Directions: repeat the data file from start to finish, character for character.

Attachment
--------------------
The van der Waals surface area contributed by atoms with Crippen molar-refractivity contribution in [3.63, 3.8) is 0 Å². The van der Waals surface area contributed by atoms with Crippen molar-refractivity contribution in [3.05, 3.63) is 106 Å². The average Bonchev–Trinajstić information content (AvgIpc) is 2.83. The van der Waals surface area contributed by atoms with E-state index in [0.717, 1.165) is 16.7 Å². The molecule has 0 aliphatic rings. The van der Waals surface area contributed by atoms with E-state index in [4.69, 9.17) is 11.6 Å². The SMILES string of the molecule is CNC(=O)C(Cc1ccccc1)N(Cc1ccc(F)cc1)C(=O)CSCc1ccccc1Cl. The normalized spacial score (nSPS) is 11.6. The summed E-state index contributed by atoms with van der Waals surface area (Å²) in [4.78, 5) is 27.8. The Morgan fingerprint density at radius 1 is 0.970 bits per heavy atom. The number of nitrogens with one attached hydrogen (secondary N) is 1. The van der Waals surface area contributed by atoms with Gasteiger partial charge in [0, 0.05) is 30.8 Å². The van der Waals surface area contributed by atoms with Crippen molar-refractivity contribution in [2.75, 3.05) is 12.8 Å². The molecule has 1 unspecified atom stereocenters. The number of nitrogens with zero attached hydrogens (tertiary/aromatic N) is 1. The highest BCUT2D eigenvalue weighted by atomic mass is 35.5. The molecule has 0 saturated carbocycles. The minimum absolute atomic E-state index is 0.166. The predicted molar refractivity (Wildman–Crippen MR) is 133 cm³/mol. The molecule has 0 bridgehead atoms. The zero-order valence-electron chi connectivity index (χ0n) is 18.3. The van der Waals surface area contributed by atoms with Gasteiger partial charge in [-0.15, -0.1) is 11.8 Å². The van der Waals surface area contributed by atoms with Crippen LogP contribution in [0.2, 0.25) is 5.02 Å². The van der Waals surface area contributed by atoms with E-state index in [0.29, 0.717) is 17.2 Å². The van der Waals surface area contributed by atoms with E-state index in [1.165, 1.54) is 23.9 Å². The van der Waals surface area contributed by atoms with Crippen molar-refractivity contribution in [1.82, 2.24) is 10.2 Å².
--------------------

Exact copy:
The van der Waals surface area contributed by atoms with Crippen molar-refractivity contribution in [3.63, 3.8) is 0 Å². The van der Waals surface area contributed by atoms with Crippen molar-refractivity contribution in [3.05, 3.63) is 106 Å². The average Bonchev–Trinajstić information content (AvgIpc) is 2.83. The van der Waals surface area contributed by atoms with E-state index in [0.717, 1.165) is 16.7 Å². The molecule has 0 aliphatic rings. The van der Waals surface area contributed by atoms with E-state index in [4.69, 9.17) is 11.6 Å². The SMILES string of the molecule is CNC(=O)C(Cc1ccccc1)N(Cc1ccc(F)cc1)C(=O)CSCc1ccccc1Cl. The normalized spacial score (nSPS) is 11.6. The summed E-state index contributed by atoms with van der Waals surface area (Å²) in [4.78, 5) is 27.8. The Morgan fingerprint density at radius 1 is 0.970 bits per heavy atom. The number of nitrogens with one attached hydrogen (secondary N) is 1. The van der Waals surface area contributed by atoms with Gasteiger partial charge in [0, 0.05) is 30.8 Å². The van der Waals surface area contributed by atoms with Crippen molar-refractivity contribution in [2.75, 3.05) is 12.8 Å². The molecule has 1 unspecified atom stereocenters. The number of nitrogens with zero attached hydrogens (tertiary/aromatic N) is 1. The highest BCUT2D eigenvalue weighted by atomic mass is 35.5. The molecule has 0 saturated carbocycles. The minimum absolute atomic E-state index is 0.166. The predicted molar refractivity (Wildman–Crippen MR) is 133 cm³/mol. The molecule has 0 bridgehead atoms. The zero-order valence-electron chi connectivity index (χ0n) is 18.3. The van der Waals surface area contributed by atoms with Gasteiger partial charge in [-0.15, -0.1) is 11.8 Å². The van der Waals surface area contributed by atoms with Crippen LogP contribution in [0.2, 0.25) is 5.02 Å². The van der Waals surface area contributed by atoms with E-state index in [0.29, 0.717) is 17.2 Å². The van der Waals surface area contributed by atoms with E-state index in [1.165, 1.54) is 23.9 Å². The van der Waals surface area contributed by atoms with Crippen molar-refractivity contribution in [1.82, 2.24) is 10.2 Å².